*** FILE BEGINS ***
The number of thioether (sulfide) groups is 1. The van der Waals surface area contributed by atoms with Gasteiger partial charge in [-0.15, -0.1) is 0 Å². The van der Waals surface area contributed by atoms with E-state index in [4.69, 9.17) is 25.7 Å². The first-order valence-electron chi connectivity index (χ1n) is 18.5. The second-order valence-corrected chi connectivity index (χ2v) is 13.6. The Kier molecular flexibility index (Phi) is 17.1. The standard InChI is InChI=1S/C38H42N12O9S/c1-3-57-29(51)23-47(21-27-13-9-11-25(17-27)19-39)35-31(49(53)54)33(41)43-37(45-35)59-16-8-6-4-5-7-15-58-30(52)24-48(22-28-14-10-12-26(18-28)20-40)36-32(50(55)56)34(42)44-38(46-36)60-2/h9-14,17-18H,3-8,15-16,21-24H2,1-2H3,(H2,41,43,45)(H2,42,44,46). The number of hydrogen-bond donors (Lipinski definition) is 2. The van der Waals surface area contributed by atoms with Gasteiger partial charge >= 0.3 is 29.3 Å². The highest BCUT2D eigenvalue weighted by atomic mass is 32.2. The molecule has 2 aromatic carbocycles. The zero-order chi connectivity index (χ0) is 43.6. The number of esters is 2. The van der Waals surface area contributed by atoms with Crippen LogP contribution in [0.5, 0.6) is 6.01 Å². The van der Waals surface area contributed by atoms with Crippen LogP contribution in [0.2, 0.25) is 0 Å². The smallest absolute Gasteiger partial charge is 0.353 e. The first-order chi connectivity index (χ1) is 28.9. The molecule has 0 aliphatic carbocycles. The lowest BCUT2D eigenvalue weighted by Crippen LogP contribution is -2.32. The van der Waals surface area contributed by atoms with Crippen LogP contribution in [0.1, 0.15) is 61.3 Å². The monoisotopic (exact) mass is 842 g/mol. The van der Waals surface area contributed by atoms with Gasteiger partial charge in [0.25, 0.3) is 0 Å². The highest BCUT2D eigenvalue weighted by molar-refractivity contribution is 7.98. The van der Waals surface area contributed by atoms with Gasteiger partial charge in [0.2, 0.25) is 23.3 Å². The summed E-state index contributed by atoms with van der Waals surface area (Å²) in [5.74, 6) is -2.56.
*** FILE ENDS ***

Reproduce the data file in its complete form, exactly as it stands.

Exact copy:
The number of thioether (sulfide) groups is 1. The van der Waals surface area contributed by atoms with Gasteiger partial charge in [-0.15, -0.1) is 0 Å². The van der Waals surface area contributed by atoms with E-state index in [4.69, 9.17) is 25.7 Å². The first-order valence-electron chi connectivity index (χ1n) is 18.5. The second-order valence-corrected chi connectivity index (χ2v) is 13.6. The Kier molecular flexibility index (Phi) is 17.1. The standard InChI is InChI=1S/C38H42N12O9S/c1-3-57-29(51)23-47(21-27-13-9-11-25(17-27)19-39)35-31(49(53)54)33(41)43-37(45-35)59-16-8-6-4-5-7-15-58-30(52)24-48(22-28-14-10-12-26(18-28)20-40)36-32(50(55)56)34(42)44-38(46-36)60-2/h9-14,17-18H,3-8,15-16,21-24H2,1-2H3,(H2,41,43,45)(H2,42,44,46). The number of hydrogen-bond donors (Lipinski definition) is 2. The van der Waals surface area contributed by atoms with Gasteiger partial charge >= 0.3 is 29.3 Å². The highest BCUT2D eigenvalue weighted by atomic mass is 32.2. The molecule has 2 aromatic carbocycles. The zero-order chi connectivity index (χ0) is 43.6. The number of esters is 2. The van der Waals surface area contributed by atoms with Crippen LogP contribution in [0.5, 0.6) is 6.01 Å². The van der Waals surface area contributed by atoms with Crippen LogP contribution in [0.2, 0.25) is 0 Å². The smallest absolute Gasteiger partial charge is 0.353 e. The first-order chi connectivity index (χ1) is 28.9. The molecule has 0 aliphatic carbocycles. The lowest BCUT2D eigenvalue weighted by Crippen LogP contribution is -2.32. The van der Waals surface area contributed by atoms with Crippen LogP contribution in [0.1, 0.15) is 61.3 Å². The monoisotopic (exact) mass is 842 g/mol. The van der Waals surface area contributed by atoms with Gasteiger partial charge in [0.25, 0.3) is 0 Å². The highest BCUT2D eigenvalue weighted by molar-refractivity contribution is 7.98. The van der Waals surface area contributed by atoms with Gasteiger partial charge in [0.2, 0.25) is 23.3 Å². The summed E-state index contributed by atoms with van der Waals surface area (Å²) in [5.74, 6) is -2.56.